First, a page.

/ Robert Balkovich / 4 am Tue, Jul 21 2015
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  • Aryans in Arcadia

    Aryans in Arcadia

    The early New Age movement was entwined with racist beliefs. Though modern adherents have moved on, cultural appropriation still links them to its troubling roots.

    The Age of Pisces is described by astrologers as an age of monotheism; most agree that it began around the birth of Christ. Depending on who you ask we are either still in the Piscean Age, or have just recently—or are on the cusp of—turning over to the Age of Aquarius, the age of freedom, technology, and a new world consciousness. In the early 20th century an occultist writer named Alice Bailey popularized the connection between this astrological movement and the tenets of her strange spiritual philosophy that had begun to gain popularity among hippies and eccentrics. This connection would be shorthanded in the ‘60s and ‘70s when people began to put a face to the movement—it was simply referred to as the New Age.

    The New Age movement can be difficult to define, because it encompasses a plethora of different practices and beliefs. In an essay titled Beyond Millenialism: the New Age Transformed author J. Gordon Melton sums up its effusiveness: “The movement as a whole was served by a number of schools, publishing houses, specialized organizations, networking services, and outreach groups."

    Today we recognize aspects of the New Age all over: there are TV shows (Ancient Aliens), movies (What the Bleep Do We Know?!), bookstores have whole sections devoted to its literature, pharmacies carry supplements and non-FDA regulated herbal treatments based on the “Secrets of the [Insert Ancient Civilization Here]”, there are shops in even the most provincial of towns that sell crystals and have bulletin boards covered in flyers advertising meditation classes, healing seminars, and spiritual retreats.

    By all accounts we do appear to be at least on the cusp of the Aquarian Age. Minds are being opened to a new way of existing, the benefits of which are health and prosperity, a cure-all for ennui and the soulless, mechanical progression of 21st century industrialization. Soccer moms and urbane city dwellers alike are drawing on a vast pool of resources—including Hinduism, Buddhism, Native American spirituality, Eastern medicine, alternative science and medicine—to strengthen themselves.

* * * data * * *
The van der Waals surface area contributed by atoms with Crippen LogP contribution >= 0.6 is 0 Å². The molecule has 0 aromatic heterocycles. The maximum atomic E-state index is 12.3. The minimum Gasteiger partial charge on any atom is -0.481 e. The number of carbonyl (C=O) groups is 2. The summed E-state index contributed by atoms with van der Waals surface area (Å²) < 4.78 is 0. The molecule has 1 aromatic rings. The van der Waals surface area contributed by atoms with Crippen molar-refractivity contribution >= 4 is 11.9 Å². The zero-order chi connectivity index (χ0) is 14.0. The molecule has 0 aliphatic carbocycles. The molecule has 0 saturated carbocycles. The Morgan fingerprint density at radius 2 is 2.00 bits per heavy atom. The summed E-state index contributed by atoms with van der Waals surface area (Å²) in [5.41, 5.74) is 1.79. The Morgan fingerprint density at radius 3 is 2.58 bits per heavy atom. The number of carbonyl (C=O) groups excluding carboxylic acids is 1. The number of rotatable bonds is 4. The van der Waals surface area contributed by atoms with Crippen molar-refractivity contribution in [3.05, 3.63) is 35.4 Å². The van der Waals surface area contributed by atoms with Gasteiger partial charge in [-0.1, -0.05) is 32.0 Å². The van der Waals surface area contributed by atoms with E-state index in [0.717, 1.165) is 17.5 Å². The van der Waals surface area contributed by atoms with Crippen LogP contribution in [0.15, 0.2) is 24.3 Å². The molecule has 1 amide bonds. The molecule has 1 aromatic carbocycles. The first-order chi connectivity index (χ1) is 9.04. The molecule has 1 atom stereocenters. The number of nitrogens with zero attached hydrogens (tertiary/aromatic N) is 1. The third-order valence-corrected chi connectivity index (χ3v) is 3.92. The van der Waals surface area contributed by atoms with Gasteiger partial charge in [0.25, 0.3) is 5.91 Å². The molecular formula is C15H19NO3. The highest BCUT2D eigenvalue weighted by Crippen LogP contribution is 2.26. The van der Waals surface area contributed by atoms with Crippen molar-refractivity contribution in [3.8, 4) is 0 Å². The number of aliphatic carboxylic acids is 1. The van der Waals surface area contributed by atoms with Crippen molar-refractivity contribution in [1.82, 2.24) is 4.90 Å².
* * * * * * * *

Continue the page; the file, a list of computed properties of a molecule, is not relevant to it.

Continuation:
And what of these different cultures and religions? While Bailey’s melange of eastern and western influence suggest that she was an open-minded woman of the world, her writing often betrayed a much less harmonious perspective.

    “In them, of course, the animal nature is awake and the desire nature is becoming rampant,” Bailey offers in volume II of her Treatise on Seven Rays (1942). “These people are to be found in all races to a small extent, and a number of them can be found among the negroes, which race contains a large number of those who are today relatively children. These are child souls, and though the mental equipment is there and some of them can be trained to use it, the preponderance of the life emphasis is entirely upon physical activity as it is motivated by the desire for satisfaction of some kind…”

    She spends long sections throughout this same book discussing the “Jewish problem,” and espousing a myriad of other repugnant beliefs.

    As with all dogmas, these views did not come out of thin air. Bailey may have been the jumping off point for the New Age movement as we know it today, but she only represents a point in time in which the movement not so much took shape as congealed.

    The origins of the New Age can be traced back to the 19th century, when the European traditions of mysticism and the occult blended with the cosmologies of India, the Far East, Africa, and the Americas. At this time the world was just finishing the first push of Western colonialism, which had left large swathes of the globe under European rule. Those who had privilege traveled the world and reported back, either through letters or the quickly growing system of telegraph cables which would eventually leave virtually no part of the globe unreachable.

    Esoteric literature (think Nostradamus) always had a foot in Europe, but as the new age of Imperialism geared up in the later part of the 19th century, fueled by the scramble for Africa, the works of those writing in the genre began to morph into a sort of metaphysical colonialism. The goal was no longer to explore just the physical world, or even the spiritual world, but also hidden past, unseen present, and glorious future. It was as if once the globe had been entirely sectioned off, and books and newspapers could describe any remote region of the planet to you, we needed another realm in which to go exploring.